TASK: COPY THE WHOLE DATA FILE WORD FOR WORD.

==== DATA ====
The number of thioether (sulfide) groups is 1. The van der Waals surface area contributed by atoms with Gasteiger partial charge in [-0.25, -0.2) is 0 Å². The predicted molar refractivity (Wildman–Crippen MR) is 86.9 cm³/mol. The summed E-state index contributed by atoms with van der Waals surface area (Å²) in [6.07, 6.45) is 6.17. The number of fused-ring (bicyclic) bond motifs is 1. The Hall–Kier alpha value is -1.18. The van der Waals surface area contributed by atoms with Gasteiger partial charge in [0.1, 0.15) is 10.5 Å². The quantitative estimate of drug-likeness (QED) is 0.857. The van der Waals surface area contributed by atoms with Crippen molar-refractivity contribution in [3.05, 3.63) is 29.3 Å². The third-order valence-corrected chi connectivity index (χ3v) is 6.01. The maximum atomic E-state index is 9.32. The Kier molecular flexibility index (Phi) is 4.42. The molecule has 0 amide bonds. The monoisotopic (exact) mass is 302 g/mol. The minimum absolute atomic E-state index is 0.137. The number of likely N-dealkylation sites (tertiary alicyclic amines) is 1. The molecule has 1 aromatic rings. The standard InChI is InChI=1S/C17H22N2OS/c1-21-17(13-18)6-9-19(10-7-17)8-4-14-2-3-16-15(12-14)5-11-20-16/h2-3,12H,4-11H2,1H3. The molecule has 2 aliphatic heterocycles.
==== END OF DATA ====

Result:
The number of thioether (sulfide) groups is 1. The van der Waals surface area contributed by atoms with Gasteiger partial charge in [-0.25, -0.2) is 0 Å². The predicted molar refractivity (Wildman–Crippen MR) is 86.9 cm³/mol. The summed E-state index contributed by atoms with van der Waals surface area (Å²) in [6.07, 6.45) is 6.17. The number of fused-ring (bicyclic) bond motifs is 1. The Hall–Kier alpha value is -1.18. The van der Waals surface area contributed by atoms with Gasteiger partial charge in [0.1, 0.15) is 10.5 Å². The quantitative estimate of drug-likeness (QED) is 0.857. The van der Waals surface area contributed by atoms with Crippen molar-refractivity contribution in [3.05, 3.63) is 29.3 Å². The third-order valence-corrected chi connectivity index (χ3v) is 6.01. The maximum atomic E-state index is 9.32. The Kier molecular flexibility index (Phi) is 4.42. The molecule has 0 amide bonds. The monoisotopic (exact) mass is 302 g/mol. The minimum absolute atomic E-state index is 0.137. The number of likely N-dealkylation sites (tertiary alicyclic amines) is 1. The molecule has 1 aromatic rings. The standard InChI is InChI=1S/C17H22N2OS/c1-21-17(13-18)6-9-19(10-7-17)8-4-14-2-3-16-15(12-14)5-11-20-16/h2-3,12H,4-11H2,1H3. The molecule has 2 aliphatic heterocycles.